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-   -   Best way to add 2nd floor? (http://www.diychatroom.com/f19/best-way-add-2nd-floor-16222/)

kjwoodworking 01-27-2008 01:26 PM

Best way to add 2nd floor?
 
I live in an old home and have never seen one built like this. The original part of the home is 40'x40' and consists of four rooms at each corner and a 8' wide hallway down the middle. The exterior walls and the walls on each side of the hall sit on brick pillars. There is a 8"x8" beam as the bottom plate sitting on the pillars and 4"x6" studs on 3' center. About 5" up from the bottom plate is the floor. You can stick your hand above the bottom plate and up into the wall on the exterior walls and interior hall walls. All interior walls are tongue and groove pine that have been sheet rocked over.

The attic is huge. There is room for at least a 40'x20' room up there with side walls at 8'. The attic floor has beams around the exterior and beams down the hall like under the home, just not as big. The ceiling joist are 2" x 4 1/2" and on 2' center.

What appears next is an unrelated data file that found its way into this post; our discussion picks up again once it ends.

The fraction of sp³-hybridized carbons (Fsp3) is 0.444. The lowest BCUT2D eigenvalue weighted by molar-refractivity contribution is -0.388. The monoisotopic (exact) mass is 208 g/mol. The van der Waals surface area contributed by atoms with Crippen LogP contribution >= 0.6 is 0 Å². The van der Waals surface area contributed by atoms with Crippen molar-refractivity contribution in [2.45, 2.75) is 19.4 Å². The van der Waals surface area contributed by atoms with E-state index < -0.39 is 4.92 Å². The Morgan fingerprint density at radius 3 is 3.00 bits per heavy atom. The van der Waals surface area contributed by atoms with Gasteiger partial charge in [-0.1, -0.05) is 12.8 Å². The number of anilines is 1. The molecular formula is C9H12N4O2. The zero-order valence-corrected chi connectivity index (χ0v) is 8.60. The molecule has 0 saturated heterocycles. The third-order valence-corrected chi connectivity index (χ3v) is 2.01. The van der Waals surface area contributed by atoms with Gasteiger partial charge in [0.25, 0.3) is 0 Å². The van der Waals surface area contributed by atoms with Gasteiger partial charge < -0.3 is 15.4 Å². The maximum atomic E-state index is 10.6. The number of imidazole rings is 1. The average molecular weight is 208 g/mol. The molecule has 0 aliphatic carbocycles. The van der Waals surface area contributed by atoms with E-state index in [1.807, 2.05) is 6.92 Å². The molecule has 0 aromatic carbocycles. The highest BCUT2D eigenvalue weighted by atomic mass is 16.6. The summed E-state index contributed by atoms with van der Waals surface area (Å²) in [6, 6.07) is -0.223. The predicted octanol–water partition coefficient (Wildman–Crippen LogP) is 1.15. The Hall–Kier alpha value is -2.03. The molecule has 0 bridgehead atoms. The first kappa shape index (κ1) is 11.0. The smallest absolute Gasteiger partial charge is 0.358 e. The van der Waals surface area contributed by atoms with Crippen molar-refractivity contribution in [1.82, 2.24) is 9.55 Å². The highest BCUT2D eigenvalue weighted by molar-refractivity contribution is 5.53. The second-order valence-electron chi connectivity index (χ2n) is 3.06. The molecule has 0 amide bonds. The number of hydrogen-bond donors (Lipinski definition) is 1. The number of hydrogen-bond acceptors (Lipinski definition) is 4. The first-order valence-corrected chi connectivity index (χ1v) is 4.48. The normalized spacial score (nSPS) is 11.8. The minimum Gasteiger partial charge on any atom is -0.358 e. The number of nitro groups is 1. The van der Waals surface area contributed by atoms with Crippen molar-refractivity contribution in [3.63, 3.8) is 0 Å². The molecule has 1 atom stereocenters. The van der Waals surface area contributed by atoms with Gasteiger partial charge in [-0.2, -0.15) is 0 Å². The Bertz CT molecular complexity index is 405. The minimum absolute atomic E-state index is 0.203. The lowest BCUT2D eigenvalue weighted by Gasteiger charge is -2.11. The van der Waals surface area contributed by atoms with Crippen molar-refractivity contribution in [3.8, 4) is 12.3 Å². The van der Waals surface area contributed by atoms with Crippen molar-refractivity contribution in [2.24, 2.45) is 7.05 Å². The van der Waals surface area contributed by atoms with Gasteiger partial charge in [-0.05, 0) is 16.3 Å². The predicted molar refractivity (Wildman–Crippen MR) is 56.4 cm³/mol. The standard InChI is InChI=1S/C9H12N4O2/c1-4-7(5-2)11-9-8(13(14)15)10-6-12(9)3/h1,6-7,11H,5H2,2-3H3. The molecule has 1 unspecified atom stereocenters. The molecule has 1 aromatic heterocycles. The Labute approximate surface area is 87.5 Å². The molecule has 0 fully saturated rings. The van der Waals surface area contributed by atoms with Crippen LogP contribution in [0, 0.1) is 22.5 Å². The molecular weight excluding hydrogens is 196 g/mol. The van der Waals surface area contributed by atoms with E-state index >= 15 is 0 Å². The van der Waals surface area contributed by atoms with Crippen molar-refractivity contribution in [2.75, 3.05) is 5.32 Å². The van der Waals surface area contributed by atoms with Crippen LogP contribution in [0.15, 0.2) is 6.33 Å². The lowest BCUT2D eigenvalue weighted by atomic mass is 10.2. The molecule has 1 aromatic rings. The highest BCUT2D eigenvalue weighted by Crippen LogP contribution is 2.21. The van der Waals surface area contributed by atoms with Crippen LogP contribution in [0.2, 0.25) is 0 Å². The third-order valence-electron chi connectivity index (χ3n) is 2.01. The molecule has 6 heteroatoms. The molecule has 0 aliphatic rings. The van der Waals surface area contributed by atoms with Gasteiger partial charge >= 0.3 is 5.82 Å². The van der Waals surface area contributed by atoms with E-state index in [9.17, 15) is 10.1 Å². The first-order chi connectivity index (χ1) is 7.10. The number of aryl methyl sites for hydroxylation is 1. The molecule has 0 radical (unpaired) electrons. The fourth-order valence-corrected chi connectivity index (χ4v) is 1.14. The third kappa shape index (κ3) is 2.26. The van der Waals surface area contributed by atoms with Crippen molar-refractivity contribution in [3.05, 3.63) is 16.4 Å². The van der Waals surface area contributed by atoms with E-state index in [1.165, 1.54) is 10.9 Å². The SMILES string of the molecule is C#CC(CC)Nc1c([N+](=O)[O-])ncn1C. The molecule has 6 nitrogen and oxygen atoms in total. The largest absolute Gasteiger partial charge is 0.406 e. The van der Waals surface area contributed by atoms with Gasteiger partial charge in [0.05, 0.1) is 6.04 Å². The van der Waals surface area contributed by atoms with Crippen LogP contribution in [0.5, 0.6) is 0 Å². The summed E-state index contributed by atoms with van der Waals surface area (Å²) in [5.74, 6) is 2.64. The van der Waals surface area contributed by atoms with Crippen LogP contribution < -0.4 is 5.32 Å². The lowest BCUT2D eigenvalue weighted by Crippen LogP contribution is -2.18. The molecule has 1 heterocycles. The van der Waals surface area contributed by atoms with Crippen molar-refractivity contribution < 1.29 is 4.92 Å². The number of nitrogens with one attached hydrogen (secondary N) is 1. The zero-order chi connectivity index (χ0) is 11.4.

I want to know if I could add 2x12s going from the the exterior wall top plate across to the hall top plate for an upstairs floor?

The studs sit on the bottom plate and the floor end at the wall. you can see and stick your hand up in the wall.(I just can't get over that you can see up into the wall)
http://www.kjwoodworking.com/images/underhouse.jpg

troubleseeker 01-27-2008 03:40 PM

There is only one answer to this question ever...only an engineer can tell you if your existing structure is strong enough to support the weight of a second story, and if not, what additional foundation/structural support work will be needed.
You have what is known as a "baloon framed" house, which means that the individual wall studs run the full height of the wall, from the sill (the 8 x 8 beam), all the way to the roof line. The two clues are the fact that you can stick your arm inside the open stud bays from below, and the visible bottoms of the studs running vertically down the side of the floor joists in the picture. This was typical style of framing when there was still an ample supply of long, straight lumber. The sheetrock is a modern "addition" to the walls, their original finish was the exposed t & g pine.

kjwoodworking 01-27-2008 03:49 PM

Thanks troubleseeker

I figured as much, but was kind of hoping for yea I did that and it worked great! Wishful thinking. You are right I need to do it the right way and safe.


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